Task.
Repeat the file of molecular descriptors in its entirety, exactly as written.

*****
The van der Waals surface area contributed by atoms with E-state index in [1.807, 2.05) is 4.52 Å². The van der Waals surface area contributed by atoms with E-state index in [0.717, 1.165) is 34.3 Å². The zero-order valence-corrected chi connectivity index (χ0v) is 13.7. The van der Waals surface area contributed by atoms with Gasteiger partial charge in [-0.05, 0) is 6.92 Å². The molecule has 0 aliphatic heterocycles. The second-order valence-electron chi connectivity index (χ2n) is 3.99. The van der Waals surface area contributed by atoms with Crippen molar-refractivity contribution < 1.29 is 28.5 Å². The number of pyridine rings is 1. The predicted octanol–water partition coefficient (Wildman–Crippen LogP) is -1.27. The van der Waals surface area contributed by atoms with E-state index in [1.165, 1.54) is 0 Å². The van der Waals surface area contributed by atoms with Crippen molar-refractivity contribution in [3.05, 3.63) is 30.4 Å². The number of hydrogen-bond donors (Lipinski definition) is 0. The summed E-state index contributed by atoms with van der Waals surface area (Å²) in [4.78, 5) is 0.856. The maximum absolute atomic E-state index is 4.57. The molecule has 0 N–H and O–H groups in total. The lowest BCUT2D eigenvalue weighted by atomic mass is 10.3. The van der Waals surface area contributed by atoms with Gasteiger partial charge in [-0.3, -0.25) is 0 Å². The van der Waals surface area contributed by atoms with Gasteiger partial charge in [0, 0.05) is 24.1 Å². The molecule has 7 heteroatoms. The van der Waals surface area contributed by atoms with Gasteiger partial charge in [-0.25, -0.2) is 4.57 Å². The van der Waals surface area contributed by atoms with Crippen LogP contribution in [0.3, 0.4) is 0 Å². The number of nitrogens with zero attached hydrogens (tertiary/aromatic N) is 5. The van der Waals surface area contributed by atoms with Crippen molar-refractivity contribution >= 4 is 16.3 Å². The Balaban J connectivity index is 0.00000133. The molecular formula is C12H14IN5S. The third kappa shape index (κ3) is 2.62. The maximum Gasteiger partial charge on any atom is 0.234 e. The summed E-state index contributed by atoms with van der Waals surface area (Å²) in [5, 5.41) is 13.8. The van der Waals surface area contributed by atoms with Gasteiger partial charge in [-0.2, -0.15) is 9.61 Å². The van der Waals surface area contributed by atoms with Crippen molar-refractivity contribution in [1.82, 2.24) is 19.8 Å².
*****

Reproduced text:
The van der Waals surface area contributed by atoms with E-state index in [1.807, 2.05) is 4.52 Å². The van der Waals surface area contributed by atoms with E-state index in [0.717, 1.165) is 34.3 Å². The zero-order valence-corrected chi connectivity index (χ0v) is 13.7. The van der Waals surface area contributed by atoms with Gasteiger partial charge in [-0.05, 0) is 6.92 Å². The molecule has 0 aliphatic heterocycles. The second-order valence-electron chi connectivity index (χ2n) is 3.99. The van der Waals surface area contributed by atoms with Crippen molar-refractivity contribution < 1.29 is 28.5 Å². The number of pyridine rings is 1. The predicted octanol–water partition coefficient (Wildman–Crippen LogP) is -1.27. The van der Waals surface area contributed by atoms with E-state index in [1.165, 1.54) is 0 Å². The van der Waals surface area contributed by atoms with Crippen molar-refractivity contribution in [3.05, 3.63) is 30.4 Å². The number of hydrogen-bond donors (Lipinski definition) is 0. The summed E-state index contributed by atoms with van der Waals surface area (Å²) in [4.78, 5) is 0.856. The maximum absolute atomic E-state index is 4.57. The molecule has 0 N–H and O–H groups in total. The lowest BCUT2D eigenvalue weighted by atomic mass is 10.3. The van der Waals surface area contributed by atoms with Gasteiger partial charge in [-0.3, -0.25) is 0 Å². The van der Waals surface area contributed by atoms with Gasteiger partial charge in [0, 0.05) is 24.1 Å². The molecule has 7 heteroatoms. The van der Waals surface area contributed by atoms with Gasteiger partial charge in [-0.25, -0.2) is 4.57 Å². The van der Waals surface area contributed by atoms with Crippen LogP contribution in [0.3, 0.4) is 0 Å². The number of nitrogens with zero attached hydrogens (tertiary/aromatic N) is 5. The van der Waals surface area contributed by atoms with Crippen molar-refractivity contribution >= 4 is 16.3 Å². The Balaban J connectivity index is 0.00000133. The molecular formula is C12H14IN5S. The third kappa shape index (κ3) is 2.62. The maximum Gasteiger partial charge on any atom is 0.234 e. The summed E-state index contributed by atoms with van der Waals surface area (Å²) in [5, 5.41) is 13.8. The van der Waals surface area contributed by atoms with Gasteiger partial charge in [-0.2, -0.15) is 9.61 Å². The van der Waals surface area contributed by atoms with Crippen molar-refractivity contribution in [1.82, 2.24) is 19.8 Å².